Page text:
Nickola Tesla, Samuel Clemens, Annie Oakley, young Walt Disney-- The list of interesting people and things that were part of the Chicago World Fair 1893 is endless.
The author's attempt at mixing the dual story lines was poorly executed. The wealth of information on the World Fair was elaborate and complex; the issues of the main characters and the city of Chicago to pull off the event were immense. Yet the murder mystery of Holmes was speculative, vague, and without proper details to understand his motive or his actions. I could not keep up with the many marriages, name changes and murders Holmes is thought to have committed. The murder story was a jumbled and confusing mess mixed in every few chapters with the intricate story of the Fair. It didn't work for me.
The author would have done better to write two separate books, instead of cramming these stories together. There was more than enough interesting detail for the book to focus on the World Fair alone. Holmes murder story was very rushed at the end. The result was anticlimactic, when the story of the murders could have been at its most intense.
It seems evident that this was rushed to the print.
As for the narration, I usually like Scott Brick. But in this performance, I was equally annoyed with the narration. I suppose his style lends to a story with a climax, like an intense mystery novel or the tragic adventure/exploration books I've heard him read. But in Devil in the White City, Brick's narration only added to the tease and the disappointing finale.
Husband, Dad, Principal, Adjunct prof, RC Deacon, radio co-host, story teller, NYer, walker, & occasional sipper of fine whisk(e)y,
The work is very interesting but lacked an intertwining I was expecting. The stories run side by side. It had me through out piece, but wanted more!
This book was more about the worlds fair anything to do with Holmes. It read more like a list of dry facts rather than an interesting recounting of Holmes' activities.
Stepped away from this one after listeneing for about three hours. Maybe I'll go back to it later and it will get better. Pretty slow, narraration made me feel sleepy and unfocused. Couldn't really get into the actual story.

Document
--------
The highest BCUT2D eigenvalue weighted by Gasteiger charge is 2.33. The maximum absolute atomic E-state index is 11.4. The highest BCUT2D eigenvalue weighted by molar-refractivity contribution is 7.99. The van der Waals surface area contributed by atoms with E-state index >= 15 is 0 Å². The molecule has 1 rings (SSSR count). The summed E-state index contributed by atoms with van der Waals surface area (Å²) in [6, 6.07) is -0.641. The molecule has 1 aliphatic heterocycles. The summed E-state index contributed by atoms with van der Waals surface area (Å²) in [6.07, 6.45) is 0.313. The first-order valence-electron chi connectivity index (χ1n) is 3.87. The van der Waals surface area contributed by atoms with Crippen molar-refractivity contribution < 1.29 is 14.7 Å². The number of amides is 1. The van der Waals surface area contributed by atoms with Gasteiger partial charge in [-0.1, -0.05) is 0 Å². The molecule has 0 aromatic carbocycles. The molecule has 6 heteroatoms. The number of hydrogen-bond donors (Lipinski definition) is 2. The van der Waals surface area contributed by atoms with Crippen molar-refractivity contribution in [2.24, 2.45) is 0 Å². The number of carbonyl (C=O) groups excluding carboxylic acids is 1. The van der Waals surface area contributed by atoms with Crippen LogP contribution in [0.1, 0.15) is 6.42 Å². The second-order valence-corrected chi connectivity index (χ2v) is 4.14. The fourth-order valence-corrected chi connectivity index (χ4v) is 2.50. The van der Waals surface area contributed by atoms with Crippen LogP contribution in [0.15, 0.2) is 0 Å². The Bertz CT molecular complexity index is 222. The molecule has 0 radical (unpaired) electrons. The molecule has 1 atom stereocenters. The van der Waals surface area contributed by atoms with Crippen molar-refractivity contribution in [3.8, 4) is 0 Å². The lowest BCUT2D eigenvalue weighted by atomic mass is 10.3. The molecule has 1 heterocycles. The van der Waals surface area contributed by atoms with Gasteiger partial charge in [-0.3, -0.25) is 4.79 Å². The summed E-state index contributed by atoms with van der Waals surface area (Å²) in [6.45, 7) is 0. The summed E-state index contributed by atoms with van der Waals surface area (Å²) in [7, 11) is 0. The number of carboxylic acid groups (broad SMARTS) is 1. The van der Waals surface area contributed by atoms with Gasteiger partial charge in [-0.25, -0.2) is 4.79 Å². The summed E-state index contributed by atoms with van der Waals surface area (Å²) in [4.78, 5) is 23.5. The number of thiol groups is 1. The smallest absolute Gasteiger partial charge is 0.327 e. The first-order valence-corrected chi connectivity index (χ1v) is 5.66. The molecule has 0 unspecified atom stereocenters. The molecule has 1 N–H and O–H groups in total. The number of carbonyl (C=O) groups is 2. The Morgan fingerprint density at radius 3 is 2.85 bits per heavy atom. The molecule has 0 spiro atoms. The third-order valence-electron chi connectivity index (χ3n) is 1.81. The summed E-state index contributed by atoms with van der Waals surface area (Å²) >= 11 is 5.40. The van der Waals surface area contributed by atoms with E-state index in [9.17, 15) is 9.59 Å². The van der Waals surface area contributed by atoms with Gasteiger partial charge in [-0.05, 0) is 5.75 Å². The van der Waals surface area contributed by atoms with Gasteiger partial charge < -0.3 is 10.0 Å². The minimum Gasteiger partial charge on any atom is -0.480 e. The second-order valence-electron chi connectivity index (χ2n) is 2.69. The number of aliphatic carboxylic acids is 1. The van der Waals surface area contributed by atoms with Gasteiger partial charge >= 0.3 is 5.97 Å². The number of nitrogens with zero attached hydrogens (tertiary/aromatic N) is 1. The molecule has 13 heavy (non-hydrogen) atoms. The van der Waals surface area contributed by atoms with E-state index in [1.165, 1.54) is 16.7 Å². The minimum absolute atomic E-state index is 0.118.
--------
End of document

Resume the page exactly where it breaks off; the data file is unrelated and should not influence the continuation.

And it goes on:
This is a wonderfully engaging story and you'll learn a tremendous amount about the time period and players involved in two very different but very massive undertakings in Chicago around the eve of the Worlds Fair. The true historical events are told as compellingly (and in the style of) a novel. As a result it is a very easy to digest read but one I feel the writer, by nature, has had to take liberties filling in gaps. When we step inside the heads of some characters, or we hear intimate details of moments before some horrible murder (most of, if not all Holmes took to his execution) we have to assume more than a hundred years time lapse has earned Mr.Larson some wiggle room. My only complaint is he isn't more upfront regarding it, and doesn't often take time to differentiate when having to speculate. That being said take the story as a whole as truth, and the details 90% truth as well. It's a very very well researched true fiction novel, but not a textbook and not a definitive source for scholars to reference, in my opinion. The narration is perfect and condones a perfect mood of grandeur and determination to the subject matter. I suggest it to almost anyone.
I think I had the same caption for another Erok Larson book. Mother books are meticulously researched, and interesting, but they tend to run on past the point of interesting. I learned a lot, but I finished as and act of will, and not because the story compelled me. If you liked Larsons other work, you'll like this one too.
Enjoyed the history and commingling of historical events surrounding the fair. There is so much I didn't know or realize about the time, especially in Chicago, and I must visit Jackson Park next time I'm there.
At times the architecture bits got draggy but Holmes bits were always interesting in a macabre way. The reader's over dramatic style of voicing the text was the only real draw back.